Hundreds of colleges make 'unprecedented' call for government to address 'parlous' state of FE

Will Martin

News article image

A letter signed by the chairs of the governing bodies of 130 FE colleges has called on prime minister David Cameron to make no further funding cuts to the FE sector.

The letter urges Mr Cameron to consider the "parlous financial state [of the sector], which has been caused by the impact of an accumulation of funding changes that have uniquely hit colleges". It includes five key recommendations that aim to tackle issues in FE such as cuts to adult funding and competition from academies, free schools and university technical colleges.

The letter urges Mr Cameron to "reconsider the impact of recent and planned changes in the funding of further education colleges in the run-up to the comprehensive spending review in November 2015. We believe that the sector is vital to the government’s economic strategy but unless the issues outlined...are understood and addressed, opportunities for many young people, adults and the nation’s productivity will be significantly damaged, perhaps permanently."

The letter, which has also been sent to business secretary Sajid Javid, was written to "try and make the voice of FE heard". It was drafted in a chat room, according to a senior college official involved in creating the letter.

"What’s key is that there has never been a letter signed by 130 chairs of boards before. I think the word 'unprecedented' is quite apt," the official said. "The FE sector as a whole is really struggling to survive under the past five years of funding cuts and there was a general feeling that the impact of these cuts was not being appreciated by central government because of the impact it was having on local communities. We can’t go on like this."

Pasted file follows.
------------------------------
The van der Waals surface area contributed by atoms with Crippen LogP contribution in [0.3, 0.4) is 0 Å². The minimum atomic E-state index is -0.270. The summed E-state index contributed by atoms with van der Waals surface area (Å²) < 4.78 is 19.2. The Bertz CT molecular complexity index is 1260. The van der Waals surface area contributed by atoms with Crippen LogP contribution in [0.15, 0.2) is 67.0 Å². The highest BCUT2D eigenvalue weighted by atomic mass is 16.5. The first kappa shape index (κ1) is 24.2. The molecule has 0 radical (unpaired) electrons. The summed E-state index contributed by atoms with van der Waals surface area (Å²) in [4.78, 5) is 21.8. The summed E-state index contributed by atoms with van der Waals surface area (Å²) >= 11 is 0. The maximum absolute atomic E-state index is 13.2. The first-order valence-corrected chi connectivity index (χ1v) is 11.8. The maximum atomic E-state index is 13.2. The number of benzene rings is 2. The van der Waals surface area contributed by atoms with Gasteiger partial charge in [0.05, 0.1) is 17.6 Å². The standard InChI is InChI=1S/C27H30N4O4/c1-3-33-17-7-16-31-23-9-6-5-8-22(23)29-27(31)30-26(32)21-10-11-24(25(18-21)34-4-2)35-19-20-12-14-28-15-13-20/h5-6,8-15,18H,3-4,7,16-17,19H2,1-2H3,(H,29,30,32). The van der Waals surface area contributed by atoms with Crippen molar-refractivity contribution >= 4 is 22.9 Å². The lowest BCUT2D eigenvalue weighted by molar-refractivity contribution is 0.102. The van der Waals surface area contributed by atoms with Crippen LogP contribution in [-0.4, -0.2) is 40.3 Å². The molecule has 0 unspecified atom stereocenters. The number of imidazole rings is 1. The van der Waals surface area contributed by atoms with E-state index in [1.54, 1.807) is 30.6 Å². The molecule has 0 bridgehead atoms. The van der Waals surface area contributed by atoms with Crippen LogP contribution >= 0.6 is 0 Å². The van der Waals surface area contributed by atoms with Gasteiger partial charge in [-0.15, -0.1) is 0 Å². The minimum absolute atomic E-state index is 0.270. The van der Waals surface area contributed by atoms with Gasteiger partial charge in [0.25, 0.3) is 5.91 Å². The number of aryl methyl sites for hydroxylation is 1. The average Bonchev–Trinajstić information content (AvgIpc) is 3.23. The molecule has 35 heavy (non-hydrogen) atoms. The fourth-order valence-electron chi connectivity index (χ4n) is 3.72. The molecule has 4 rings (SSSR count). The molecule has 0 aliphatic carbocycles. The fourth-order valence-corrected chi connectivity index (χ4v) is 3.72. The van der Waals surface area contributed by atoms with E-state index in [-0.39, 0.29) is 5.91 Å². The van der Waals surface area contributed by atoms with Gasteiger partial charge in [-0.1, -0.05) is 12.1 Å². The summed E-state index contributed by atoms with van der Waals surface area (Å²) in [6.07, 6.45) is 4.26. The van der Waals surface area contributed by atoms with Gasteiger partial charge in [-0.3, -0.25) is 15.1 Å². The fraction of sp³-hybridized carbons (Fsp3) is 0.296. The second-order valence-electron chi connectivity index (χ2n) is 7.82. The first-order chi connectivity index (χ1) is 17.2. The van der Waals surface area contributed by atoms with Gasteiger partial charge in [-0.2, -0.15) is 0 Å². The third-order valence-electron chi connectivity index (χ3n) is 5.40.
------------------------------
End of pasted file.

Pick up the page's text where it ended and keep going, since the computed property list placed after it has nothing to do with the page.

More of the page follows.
Earlier this week, shadow skills minister Gordon Marsden warned that the sector could become the government’s "whipping boy" in the review, which will take place on 25 November.

Register to continue reading for free

It only takes a moment and you'll get access to more news, plus courses, jobs and teaching resources tailored to you

Will Martin picture

Will Martin

Will is a junior reporter at TES

Latest stories

Super-curricular activities: are you offering them?

Is your school offering super-curricular activities?

Students need more than qualifications to get a place at a top university - and super-curricular activities are giving their applications that boost. But how do they work in practice?
Kate Parker 24 Sep 2021